The use of the term “reputation risk” follows the usual pattern of hyped buzzwords in management concepts, but the significant volume of money now spent managing corporate reputation risks proves it is more than just hype. The effect of reputation dynamics on corporate value is forcing deeper analysis of how it ties into pivotal strategic and operational business decision making.
For instance, Penn State increased its acceptance rate to offset a decline in out-of-state applications and an expected drop in the matriculation rate due to the Sandusky scandal. Deutsche Bank’s CEO Josef Ackerman refused three-year loans from the European Central Bank concerned it would damage the bank’s reputation with customers.
While risk managers have historically viewed reputation as a consequence or a secondary risk triggered by other risk events, it has become a core concern for enterprise risk management strategies and good corporate decision making.
The digitized Google Books database reveals authors have written about business reputation since the 1830s, but the term “reputation risk” first appeared in 1988 and its use quickly accelerated. From 2003 through 2011, Factiva’s database reveals the use of the terms “reputation risk” and “corporate reputation” in print and online news publications expanded at a compounded annual growth rate of 13%.
My skepticism as an industry analyst heightens when terms are hyped to this extent, but the alignment of actual market supply and demand in this case justifies reputation as a vital category in any risk taxonomy used to define the risk management marketplace.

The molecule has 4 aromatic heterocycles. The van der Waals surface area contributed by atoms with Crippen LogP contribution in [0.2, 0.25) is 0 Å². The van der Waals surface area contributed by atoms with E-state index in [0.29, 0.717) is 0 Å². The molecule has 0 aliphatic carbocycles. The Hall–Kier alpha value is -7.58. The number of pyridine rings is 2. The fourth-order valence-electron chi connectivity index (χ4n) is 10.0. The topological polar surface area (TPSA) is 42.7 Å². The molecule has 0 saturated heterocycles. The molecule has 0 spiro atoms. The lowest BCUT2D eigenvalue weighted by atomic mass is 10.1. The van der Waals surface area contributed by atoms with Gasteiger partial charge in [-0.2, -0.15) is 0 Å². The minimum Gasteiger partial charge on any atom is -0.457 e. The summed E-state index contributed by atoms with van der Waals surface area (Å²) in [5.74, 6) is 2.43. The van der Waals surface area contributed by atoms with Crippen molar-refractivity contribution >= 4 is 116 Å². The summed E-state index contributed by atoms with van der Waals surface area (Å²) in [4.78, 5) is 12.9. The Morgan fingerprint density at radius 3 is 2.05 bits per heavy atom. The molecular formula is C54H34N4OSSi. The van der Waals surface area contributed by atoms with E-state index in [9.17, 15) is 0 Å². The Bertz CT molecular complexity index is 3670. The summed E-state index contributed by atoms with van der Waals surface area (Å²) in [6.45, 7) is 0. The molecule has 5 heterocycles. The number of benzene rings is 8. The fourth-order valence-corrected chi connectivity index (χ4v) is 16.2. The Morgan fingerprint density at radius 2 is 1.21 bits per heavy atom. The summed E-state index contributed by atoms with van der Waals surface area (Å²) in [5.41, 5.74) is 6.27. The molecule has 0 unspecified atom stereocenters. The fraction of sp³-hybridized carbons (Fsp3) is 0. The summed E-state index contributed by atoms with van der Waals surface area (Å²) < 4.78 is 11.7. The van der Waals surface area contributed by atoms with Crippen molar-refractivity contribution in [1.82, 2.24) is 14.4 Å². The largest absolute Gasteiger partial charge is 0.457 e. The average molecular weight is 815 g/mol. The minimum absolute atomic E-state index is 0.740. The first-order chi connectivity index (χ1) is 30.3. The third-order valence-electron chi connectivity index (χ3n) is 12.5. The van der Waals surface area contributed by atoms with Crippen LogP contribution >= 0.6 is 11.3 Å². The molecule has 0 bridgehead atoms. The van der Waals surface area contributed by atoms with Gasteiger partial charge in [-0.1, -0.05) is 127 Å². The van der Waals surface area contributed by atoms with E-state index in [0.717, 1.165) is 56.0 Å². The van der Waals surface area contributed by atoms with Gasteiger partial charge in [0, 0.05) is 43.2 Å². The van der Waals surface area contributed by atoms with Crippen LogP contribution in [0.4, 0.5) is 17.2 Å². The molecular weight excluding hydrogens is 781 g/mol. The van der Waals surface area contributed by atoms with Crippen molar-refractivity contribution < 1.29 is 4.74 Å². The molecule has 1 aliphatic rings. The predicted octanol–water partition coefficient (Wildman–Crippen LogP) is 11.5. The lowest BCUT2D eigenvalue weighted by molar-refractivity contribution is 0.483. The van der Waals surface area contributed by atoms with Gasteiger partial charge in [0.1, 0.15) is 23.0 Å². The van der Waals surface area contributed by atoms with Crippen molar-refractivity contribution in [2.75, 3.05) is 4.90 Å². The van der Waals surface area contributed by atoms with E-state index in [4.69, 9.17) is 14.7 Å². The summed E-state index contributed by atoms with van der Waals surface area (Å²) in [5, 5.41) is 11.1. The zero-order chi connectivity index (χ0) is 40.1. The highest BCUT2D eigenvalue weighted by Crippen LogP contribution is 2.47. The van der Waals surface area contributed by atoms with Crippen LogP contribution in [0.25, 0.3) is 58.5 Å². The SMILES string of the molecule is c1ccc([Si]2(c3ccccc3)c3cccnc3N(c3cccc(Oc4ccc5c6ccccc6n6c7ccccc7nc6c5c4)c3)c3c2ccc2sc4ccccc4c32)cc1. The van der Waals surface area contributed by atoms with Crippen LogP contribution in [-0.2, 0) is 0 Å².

Market Dynamics Quickly React to Reputation Risk Concerns
On the supply side, hundreds of public relations firms, crisis management consultants, and business consultants now promise to help corporations manage, protect, and recover their reputations. Social media launched another wave of suppliers with online reputation software vendors and consultants positioned to help monitor and manage reputation in the cyber world.
On the market demand side, executive perception of reputation risk is evolving quickly. Here are some facts to consider:
- A 2005 EIU survey showed 52% of senior risk managers believed reputation deserved to be a unique segment of corporate risk categories with its potential effect on organizational value far surpassing natural disasters, regulatory, human capital, information technology, and market risks.
- The 950 worldwide business executives participating in the 2007 Weber Shandwick Safeguarding Reputation survey considered 63% of their company’s market value on average to be attributable to reputation.
- A 2011 Zurich-sponsored HBR study found 50% of the 1,419 business executives surveyed identified corporate brand reputation as the risk that has risen most significantly in the past 3 years.
- The 2011 EisnerAmper Board of Directors Survey of 142 corporate board members revealed reputational risk tops all concerns for business risks for 69% of U.S. boards.